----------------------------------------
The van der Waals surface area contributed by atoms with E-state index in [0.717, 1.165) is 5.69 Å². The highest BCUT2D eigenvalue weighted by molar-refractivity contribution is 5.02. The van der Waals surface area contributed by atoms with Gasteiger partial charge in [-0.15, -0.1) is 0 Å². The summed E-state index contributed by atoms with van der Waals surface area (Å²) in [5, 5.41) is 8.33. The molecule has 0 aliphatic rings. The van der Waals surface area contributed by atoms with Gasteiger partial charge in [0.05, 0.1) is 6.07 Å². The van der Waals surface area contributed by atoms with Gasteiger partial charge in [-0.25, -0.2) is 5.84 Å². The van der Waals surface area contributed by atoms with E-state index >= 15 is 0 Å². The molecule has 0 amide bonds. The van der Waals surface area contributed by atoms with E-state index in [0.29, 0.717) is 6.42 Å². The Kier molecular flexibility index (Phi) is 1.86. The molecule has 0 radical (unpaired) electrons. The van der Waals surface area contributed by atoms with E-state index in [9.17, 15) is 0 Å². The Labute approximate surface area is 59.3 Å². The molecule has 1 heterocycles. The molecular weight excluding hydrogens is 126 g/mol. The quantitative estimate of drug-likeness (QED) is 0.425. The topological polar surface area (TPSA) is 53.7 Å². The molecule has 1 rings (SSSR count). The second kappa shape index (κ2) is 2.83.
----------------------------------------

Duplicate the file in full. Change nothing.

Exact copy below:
The van der Waals surface area contributed by atoms with E-state index in [0.717, 1.165) is 5.69 Å². The highest BCUT2D eigenvalue weighted by molar-refractivity contribution is 5.02. The van der Waals surface area contributed by atoms with Gasteiger partial charge in [-0.15, -0.1) is 0 Å². The summed E-state index contributed by atoms with van der Waals surface area (Å²) in [5, 5.41) is 8.33. The molecule has 0 aliphatic rings. The van der Waals surface area contributed by atoms with Gasteiger partial charge in [0.05, 0.1) is 6.07 Å². The van der Waals surface area contributed by atoms with Gasteiger partial charge in [-0.25, -0.2) is 5.84 Å². The van der Waals surface area contributed by atoms with E-state index >= 15 is 0 Å². The molecule has 0 amide bonds. The van der Waals surface area contributed by atoms with E-state index in [0.29, 0.717) is 6.42 Å². The Kier molecular flexibility index (Phi) is 1.86. The molecule has 0 radical (unpaired) electrons. The van der Waals surface area contributed by atoms with E-state index in [9.17, 15) is 0 Å². The Labute approximate surface area is 59.3 Å². The molecule has 1 heterocycles. The molecular weight excluding hydrogens is 126 g/mol. The quantitative estimate of drug-likeness (QED) is 0.425. The topological polar surface area (TPSA) is 53.7 Å². The molecule has 1 rings (SSSR count). The second kappa shape index (κ2) is 2.83.